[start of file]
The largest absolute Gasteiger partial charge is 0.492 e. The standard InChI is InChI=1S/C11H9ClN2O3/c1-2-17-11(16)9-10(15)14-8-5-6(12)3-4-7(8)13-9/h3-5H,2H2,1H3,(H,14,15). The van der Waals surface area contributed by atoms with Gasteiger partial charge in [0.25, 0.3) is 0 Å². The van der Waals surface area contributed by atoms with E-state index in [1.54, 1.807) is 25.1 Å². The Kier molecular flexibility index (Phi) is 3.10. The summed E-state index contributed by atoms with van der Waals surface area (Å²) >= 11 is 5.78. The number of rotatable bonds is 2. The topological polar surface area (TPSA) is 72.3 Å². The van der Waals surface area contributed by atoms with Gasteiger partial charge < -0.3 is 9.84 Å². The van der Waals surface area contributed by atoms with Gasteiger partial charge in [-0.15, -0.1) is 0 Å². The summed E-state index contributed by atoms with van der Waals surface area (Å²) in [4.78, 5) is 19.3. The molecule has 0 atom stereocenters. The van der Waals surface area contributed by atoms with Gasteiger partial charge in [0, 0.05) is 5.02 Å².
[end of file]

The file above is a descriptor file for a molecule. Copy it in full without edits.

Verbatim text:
The largest absolute Gasteiger partial charge is 0.492 e. The standard InChI is InChI=1S/C11H9ClN2O3/c1-2-17-11(16)9-10(15)14-8-5-6(12)3-4-7(8)13-9/h3-5H,2H2,1H3,(H,14,15). The van der Waals surface area contributed by atoms with Gasteiger partial charge in [0.25, 0.3) is 0 Å². The van der Waals surface area contributed by atoms with E-state index in [1.54, 1.807) is 25.1 Å². The Kier molecular flexibility index (Phi) is 3.10. The summed E-state index contributed by atoms with van der Waals surface area (Å²) >= 11 is 5.78. The number of rotatable bonds is 2. The topological polar surface area (TPSA) is 72.3 Å². The van der Waals surface area contributed by atoms with Gasteiger partial charge < -0.3 is 9.84 Å². The van der Waals surface area contributed by atoms with Gasteiger partial charge in [-0.15, -0.1) is 0 Å². The summed E-state index contributed by atoms with van der Waals surface area (Å²) in [4.78, 5) is 19.3. The molecule has 0 atom stereocenters. The van der Waals surface area contributed by atoms with Gasteiger partial charge in [0, 0.05) is 5.02 Å².